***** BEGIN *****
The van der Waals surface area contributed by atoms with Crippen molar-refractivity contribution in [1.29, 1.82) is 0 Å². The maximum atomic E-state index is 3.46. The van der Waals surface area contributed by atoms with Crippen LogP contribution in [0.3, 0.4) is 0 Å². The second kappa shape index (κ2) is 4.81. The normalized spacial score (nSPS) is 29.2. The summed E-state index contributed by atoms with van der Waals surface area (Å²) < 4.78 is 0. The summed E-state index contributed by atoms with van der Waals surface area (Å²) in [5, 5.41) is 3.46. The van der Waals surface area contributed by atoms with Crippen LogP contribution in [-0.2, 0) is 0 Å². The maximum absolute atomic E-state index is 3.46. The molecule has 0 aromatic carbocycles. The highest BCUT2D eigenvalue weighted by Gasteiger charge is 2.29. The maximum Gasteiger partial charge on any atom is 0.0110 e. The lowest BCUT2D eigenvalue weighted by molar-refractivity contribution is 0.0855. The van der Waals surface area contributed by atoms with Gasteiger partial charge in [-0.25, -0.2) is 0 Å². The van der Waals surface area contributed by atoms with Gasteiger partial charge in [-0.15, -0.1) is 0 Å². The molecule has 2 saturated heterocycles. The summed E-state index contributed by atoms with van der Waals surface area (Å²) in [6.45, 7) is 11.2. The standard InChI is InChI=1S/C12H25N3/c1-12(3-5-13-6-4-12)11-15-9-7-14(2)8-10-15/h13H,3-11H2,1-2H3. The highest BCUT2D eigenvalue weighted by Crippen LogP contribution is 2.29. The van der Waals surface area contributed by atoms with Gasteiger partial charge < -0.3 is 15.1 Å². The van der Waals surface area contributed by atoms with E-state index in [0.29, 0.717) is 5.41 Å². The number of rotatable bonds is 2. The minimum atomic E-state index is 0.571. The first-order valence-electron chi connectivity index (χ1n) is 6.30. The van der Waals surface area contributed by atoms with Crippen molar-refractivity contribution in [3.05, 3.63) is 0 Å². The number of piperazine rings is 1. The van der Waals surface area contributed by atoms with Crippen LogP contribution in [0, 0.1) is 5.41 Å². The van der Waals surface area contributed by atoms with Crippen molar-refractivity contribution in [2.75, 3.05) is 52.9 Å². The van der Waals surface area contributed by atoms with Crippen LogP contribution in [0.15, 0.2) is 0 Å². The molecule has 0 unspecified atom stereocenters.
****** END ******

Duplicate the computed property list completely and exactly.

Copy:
The van der Waals surface area contributed by atoms with Crippen molar-refractivity contribution in [1.29, 1.82) is 0 Å². The maximum atomic E-state index is 3.46. The van der Waals surface area contributed by atoms with Crippen LogP contribution in [0.3, 0.4) is 0 Å². The second kappa shape index (κ2) is 4.81. The normalized spacial score (nSPS) is 29.2. The summed E-state index contributed by atoms with van der Waals surface area (Å²) < 4.78 is 0. The summed E-state index contributed by atoms with van der Waals surface area (Å²) in [5, 5.41) is 3.46. The van der Waals surface area contributed by atoms with Crippen LogP contribution in [-0.2, 0) is 0 Å². The maximum absolute atomic E-state index is 3.46. The molecule has 0 aromatic carbocycles. The highest BCUT2D eigenvalue weighted by Gasteiger charge is 2.29. The maximum Gasteiger partial charge on any atom is 0.0110 e. The lowest BCUT2D eigenvalue weighted by molar-refractivity contribution is 0.0855. The van der Waals surface area contributed by atoms with Gasteiger partial charge in [-0.25, -0.2) is 0 Å². The van der Waals surface area contributed by atoms with Gasteiger partial charge in [-0.15, -0.1) is 0 Å². The molecule has 2 saturated heterocycles. The summed E-state index contributed by atoms with van der Waals surface area (Å²) in [6.45, 7) is 11.2. The standard InChI is InChI=1S/C12H25N3/c1-12(3-5-13-6-4-12)11-15-9-7-14(2)8-10-15/h13H,3-11H2,1-2H3. The highest BCUT2D eigenvalue weighted by Crippen LogP contribution is 2.29. The van der Waals surface area contributed by atoms with Gasteiger partial charge < -0.3 is 15.1 Å². The van der Waals surface area contributed by atoms with E-state index in [0.29, 0.717) is 5.41 Å². The number of rotatable bonds is 2. The minimum atomic E-state index is 0.571. The first-order valence-electron chi connectivity index (χ1n) is 6.30. The van der Waals surface area contributed by atoms with Crippen molar-refractivity contribution in [3.05, 3.63) is 0 Å². The number of piperazine rings is 1. The van der Waals surface area contributed by atoms with Crippen LogP contribution in [0, 0.1) is 5.41 Å². The van der Waals surface area contributed by atoms with Crippen molar-refractivity contribution in [2.75, 3.05) is 52.9 Å². The van der Waals surface area contributed by atoms with Crippen LogP contribution in [0.15, 0.2) is 0 Å². The molecule has 0 unspecified atom stereocenters.